Monday, July 17, 2006

Spiritual abuse in Kiev, Ukraine

(Related: 1, 2, 3, 4)

Here's are some accounts of spiritual abuse in the Kiev, Ukraine chapter of UBF whose director, Peter Kim, is apparently a disciple of Peter Chang in Bonn and praised as an "exemplary" chapter leader. Many familiar themes in there for me:

17th-Jun-2006 12:51 pm (UTC)
[Author:] hdchris

I decided to translate the issues he mentions, because they once again affirm that UBF abuse is the same everywhere in the world:

* Andrew and his elder brother Ivan were down with influenza and temperature above 39C. Yet, they were commanded to attend a meeting. Ivan did not attend the meeting, therefore his wedding was postponed. Andrew being younger and not so courageous to decline attended the meeting that lasted after midnight when there was scarce public transport. After that, he got a sever pneumonia and later bronchitis, which healed completely only after leaving UBF, because in UBF he had never enough time to rest and recover.

* Andrey said the leader propagated wrong information about me and my wife (who was from Kiev) after we left UBF, in order to put us in a bad light

* Before conferences, they had 15 different meetings a week in Kiev (in Heidelberg, it was similar, by the way) where they had to come to the center

* The leader ordered some to run to the station, singing songs. Those who refused to run were kicked out.

* Those who came late to the meetings were ordered to buy food for the others (which is costly and time-consuming in Kiev)

* Those who wanted to visit their parents in the summer holidays were publicly dispraised

* It was not allowed to date or to marry without approval of the pastor

* Those members who attended other churches in Kiev were considered lost sheep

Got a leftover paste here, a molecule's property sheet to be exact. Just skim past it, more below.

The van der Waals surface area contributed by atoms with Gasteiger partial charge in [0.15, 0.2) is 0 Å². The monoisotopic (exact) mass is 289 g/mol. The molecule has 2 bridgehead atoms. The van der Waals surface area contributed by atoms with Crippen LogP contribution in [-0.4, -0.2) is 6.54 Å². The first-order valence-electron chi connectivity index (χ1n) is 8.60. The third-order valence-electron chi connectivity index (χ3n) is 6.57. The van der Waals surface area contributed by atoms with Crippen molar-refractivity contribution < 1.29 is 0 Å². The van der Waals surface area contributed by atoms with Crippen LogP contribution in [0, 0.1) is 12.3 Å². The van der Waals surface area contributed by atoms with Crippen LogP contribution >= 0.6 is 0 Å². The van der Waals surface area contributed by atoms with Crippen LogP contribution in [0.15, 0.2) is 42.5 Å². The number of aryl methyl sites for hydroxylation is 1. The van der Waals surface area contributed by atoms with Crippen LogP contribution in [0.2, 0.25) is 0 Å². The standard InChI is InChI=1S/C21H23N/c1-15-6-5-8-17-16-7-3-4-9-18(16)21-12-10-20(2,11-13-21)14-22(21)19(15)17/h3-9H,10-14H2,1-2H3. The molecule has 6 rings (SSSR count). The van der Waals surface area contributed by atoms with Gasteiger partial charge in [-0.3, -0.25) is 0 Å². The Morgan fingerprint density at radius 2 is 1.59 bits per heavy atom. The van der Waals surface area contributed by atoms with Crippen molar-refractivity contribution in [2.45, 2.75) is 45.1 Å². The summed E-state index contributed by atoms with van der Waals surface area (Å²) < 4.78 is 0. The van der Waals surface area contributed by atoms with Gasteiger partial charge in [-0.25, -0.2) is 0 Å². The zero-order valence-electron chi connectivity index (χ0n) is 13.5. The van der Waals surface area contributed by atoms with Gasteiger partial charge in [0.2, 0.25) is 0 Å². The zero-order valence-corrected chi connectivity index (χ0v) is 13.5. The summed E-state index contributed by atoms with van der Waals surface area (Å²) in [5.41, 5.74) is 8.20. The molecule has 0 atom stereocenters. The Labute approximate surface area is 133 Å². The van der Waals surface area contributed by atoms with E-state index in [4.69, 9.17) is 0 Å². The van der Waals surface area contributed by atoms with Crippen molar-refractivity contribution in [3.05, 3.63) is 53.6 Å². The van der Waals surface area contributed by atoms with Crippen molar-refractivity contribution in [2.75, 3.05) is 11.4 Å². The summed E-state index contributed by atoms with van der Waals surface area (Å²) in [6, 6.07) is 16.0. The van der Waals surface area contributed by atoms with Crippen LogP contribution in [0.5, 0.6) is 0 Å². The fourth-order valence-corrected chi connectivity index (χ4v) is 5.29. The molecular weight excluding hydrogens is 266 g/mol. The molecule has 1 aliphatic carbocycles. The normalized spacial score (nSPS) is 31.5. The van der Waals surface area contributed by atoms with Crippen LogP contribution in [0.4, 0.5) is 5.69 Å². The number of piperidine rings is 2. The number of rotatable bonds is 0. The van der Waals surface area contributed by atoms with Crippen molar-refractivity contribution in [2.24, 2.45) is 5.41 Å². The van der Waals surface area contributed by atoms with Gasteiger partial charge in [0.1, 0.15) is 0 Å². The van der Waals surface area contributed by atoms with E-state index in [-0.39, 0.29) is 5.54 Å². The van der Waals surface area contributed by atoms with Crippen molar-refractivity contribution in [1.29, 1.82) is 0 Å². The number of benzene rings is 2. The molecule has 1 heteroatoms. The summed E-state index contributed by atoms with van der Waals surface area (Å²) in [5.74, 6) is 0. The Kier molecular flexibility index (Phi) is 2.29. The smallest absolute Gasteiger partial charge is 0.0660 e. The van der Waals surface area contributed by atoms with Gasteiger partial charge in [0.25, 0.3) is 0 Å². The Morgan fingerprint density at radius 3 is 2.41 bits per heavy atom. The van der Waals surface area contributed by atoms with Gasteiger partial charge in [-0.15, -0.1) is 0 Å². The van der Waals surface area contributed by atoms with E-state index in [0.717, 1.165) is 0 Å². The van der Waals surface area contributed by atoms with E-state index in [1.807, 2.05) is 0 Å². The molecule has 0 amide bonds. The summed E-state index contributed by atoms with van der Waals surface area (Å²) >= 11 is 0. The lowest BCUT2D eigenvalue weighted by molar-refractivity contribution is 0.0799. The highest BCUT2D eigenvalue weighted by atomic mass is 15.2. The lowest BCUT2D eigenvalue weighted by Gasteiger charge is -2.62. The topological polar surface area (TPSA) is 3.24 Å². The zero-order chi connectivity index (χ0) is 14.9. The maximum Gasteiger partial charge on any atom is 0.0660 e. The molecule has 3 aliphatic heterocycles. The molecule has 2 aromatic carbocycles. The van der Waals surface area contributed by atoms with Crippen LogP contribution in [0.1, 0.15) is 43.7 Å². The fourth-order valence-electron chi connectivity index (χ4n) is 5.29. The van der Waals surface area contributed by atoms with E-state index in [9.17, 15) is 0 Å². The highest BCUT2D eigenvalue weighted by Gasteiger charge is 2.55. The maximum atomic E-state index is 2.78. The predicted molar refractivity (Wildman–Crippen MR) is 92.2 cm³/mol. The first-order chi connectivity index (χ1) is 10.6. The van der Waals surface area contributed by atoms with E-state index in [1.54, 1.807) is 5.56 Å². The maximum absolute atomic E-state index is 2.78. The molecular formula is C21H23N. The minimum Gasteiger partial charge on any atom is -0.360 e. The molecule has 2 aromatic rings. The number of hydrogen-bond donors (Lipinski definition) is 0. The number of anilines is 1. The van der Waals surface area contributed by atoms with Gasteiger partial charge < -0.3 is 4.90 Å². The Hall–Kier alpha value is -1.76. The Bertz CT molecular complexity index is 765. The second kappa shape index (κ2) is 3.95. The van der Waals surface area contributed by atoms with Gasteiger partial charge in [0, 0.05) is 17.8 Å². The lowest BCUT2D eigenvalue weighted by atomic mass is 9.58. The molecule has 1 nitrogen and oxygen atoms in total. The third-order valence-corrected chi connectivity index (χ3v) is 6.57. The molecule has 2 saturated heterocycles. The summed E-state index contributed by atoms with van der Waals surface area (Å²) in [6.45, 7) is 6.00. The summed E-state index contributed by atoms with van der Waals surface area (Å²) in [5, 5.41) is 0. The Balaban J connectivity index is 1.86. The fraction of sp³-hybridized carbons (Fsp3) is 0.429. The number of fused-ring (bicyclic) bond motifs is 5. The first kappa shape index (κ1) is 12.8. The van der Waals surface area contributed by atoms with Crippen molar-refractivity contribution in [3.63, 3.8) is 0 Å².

* You could not be in a good standing with UBF without attending *all* meetings

* One shepherdess was told to come to a meeting, although she had fever and her infant at home

* When the wife of the leader left the hospital in order to attend a UBF meeting, though she was on a drip, this was presented as exemplary behavior

* If you leave Kiev and visit another church in another town, you are denounced by the leader

* For those who lived in common life apartments it was mandatory to attend the early morning meeting at 6:30am in the center

* Those who are not active in the church are regularly criticized in public

* The leader blamed the members with the words even my children (3 and 10 years old) are giving more tithes than you do

* The members are told to obey *everything* the leader commands, even if it seems to be false

* Every week you need to write a sogam with a list of your own problems and application of the Bible to your life, and have to share it in public. Those who do not write are publicly denounced.

* UBF exerts training for spiritual education. Some demands of these trainings are given as if they came out of the mouth of Jesus Christ directly. Only God can demand such things from others.

* In Kiev, one of the trainings was to hold a chair over the head (even the person who was defending UBF in that discussion was among the people who were trained that way).

* If you missed the early morning meetings, sometimes money was collected as a punitive measure.

* The leader regularly said we are the disciples of Jesus Christ, we are more similar to the first church, in other churches the people compromise

* You were not allowed to miss the many meetings during the preparation phase for the conferences.

* The leader said I regret having founded the marriage of Ivan and Ira

I can also add another story I was told by another ex Kiev UBF member. He once missed the Sunday service, because he drove to another town. When he came back, he was kicked out of his home (a UBF brothers common life apartment) by the leader (though the leader of course was not even living in that apartment), and he had to spend the night in the railway station. That happened in winter.

What was Peter Kim's response to the ex-member who presented this list of issues to him? The leader refused to even look at the list, but answered: "If you don't like how we do it, you can go."